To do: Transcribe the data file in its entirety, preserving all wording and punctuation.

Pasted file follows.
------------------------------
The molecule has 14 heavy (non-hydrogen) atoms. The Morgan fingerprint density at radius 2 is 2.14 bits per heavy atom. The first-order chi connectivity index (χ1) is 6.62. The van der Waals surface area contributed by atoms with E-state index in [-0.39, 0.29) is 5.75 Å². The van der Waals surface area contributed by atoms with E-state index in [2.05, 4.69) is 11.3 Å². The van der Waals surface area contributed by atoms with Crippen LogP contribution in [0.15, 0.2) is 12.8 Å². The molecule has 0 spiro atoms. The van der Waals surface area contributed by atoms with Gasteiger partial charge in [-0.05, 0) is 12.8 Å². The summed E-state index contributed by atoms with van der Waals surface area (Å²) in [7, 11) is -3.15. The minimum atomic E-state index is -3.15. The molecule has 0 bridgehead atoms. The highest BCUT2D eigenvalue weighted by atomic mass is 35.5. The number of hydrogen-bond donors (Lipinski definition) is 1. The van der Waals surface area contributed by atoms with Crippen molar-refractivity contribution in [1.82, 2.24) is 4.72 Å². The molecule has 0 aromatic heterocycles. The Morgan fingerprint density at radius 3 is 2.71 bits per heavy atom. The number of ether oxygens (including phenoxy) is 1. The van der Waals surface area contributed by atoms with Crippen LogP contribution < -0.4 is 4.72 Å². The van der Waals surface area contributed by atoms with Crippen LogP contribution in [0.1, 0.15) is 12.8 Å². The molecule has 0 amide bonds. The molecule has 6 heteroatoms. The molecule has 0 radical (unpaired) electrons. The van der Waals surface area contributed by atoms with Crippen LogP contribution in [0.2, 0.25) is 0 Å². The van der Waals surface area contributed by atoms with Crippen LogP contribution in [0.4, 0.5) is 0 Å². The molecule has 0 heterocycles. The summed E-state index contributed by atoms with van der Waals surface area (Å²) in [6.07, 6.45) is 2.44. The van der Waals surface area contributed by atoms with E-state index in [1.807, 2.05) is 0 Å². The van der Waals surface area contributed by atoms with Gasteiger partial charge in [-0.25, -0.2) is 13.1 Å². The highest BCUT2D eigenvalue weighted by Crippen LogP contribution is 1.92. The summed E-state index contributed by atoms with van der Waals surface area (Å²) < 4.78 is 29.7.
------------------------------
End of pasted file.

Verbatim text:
The molecule has 14 heavy (non-hydrogen) atoms. The Morgan fingerprint density at radius 2 is 2.14 bits per heavy atom. The first-order chi connectivity index (χ1) is 6.62. The van der Waals surface area contributed by atoms with E-state index in [-0.39, 0.29) is 5.75 Å². The van der Waals surface area contributed by atoms with E-state index in [2.05, 4.69) is 11.3 Å². The van der Waals surface area contributed by atoms with Crippen LogP contribution in [0.15, 0.2) is 12.8 Å². The molecule has 0 spiro atoms. The van der Waals surface area contributed by atoms with Gasteiger partial charge in [-0.05, 0) is 12.8 Å². The summed E-state index contributed by atoms with van der Waals surface area (Å²) in [7, 11) is -3.15. The minimum atomic E-state index is -3.15. The molecule has 0 bridgehead atoms. The highest BCUT2D eigenvalue weighted by atomic mass is 35.5. The number of hydrogen-bond donors (Lipinski definition) is 1. The van der Waals surface area contributed by atoms with Crippen molar-refractivity contribution in [1.82, 2.24) is 4.72 Å². The molecule has 0 aromatic heterocycles. The Morgan fingerprint density at radius 3 is 2.71 bits per heavy atom. The number of ether oxygens (including phenoxy) is 1. The van der Waals surface area contributed by atoms with Crippen LogP contribution < -0.4 is 4.72 Å². The van der Waals surface area contributed by atoms with Crippen LogP contribution in [0.1, 0.15) is 12.8 Å². The molecule has 0 amide bonds. The molecule has 6 heteroatoms. The molecule has 0 radical (unpaired) electrons. The van der Waals surface area contributed by atoms with Crippen LogP contribution in [0.2, 0.25) is 0 Å². The van der Waals surface area contributed by atoms with Crippen LogP contribution in [0.4, 0.5) is 0 Å². The molecule has 0 heterocycles. The summed E-state index contributed by atoms with van der Waals surface area (Å²) in [6.07, 6.45) is 2.44. The van der Waals surface area contributed by atoms with E-state index in [1.807, 2.05) is 0 Å². The van der Waals surface area contributed by atoms with Gasteiger partial charge in [-0.25, -0.2) is 13.1 Å². The highest BCUT2D eigenvalue weighted by Crippen LogP contribution is 1.92. The summed E-state index contributed by atoms with van der Waals surface area (Å²) < 4.78 is 29.7.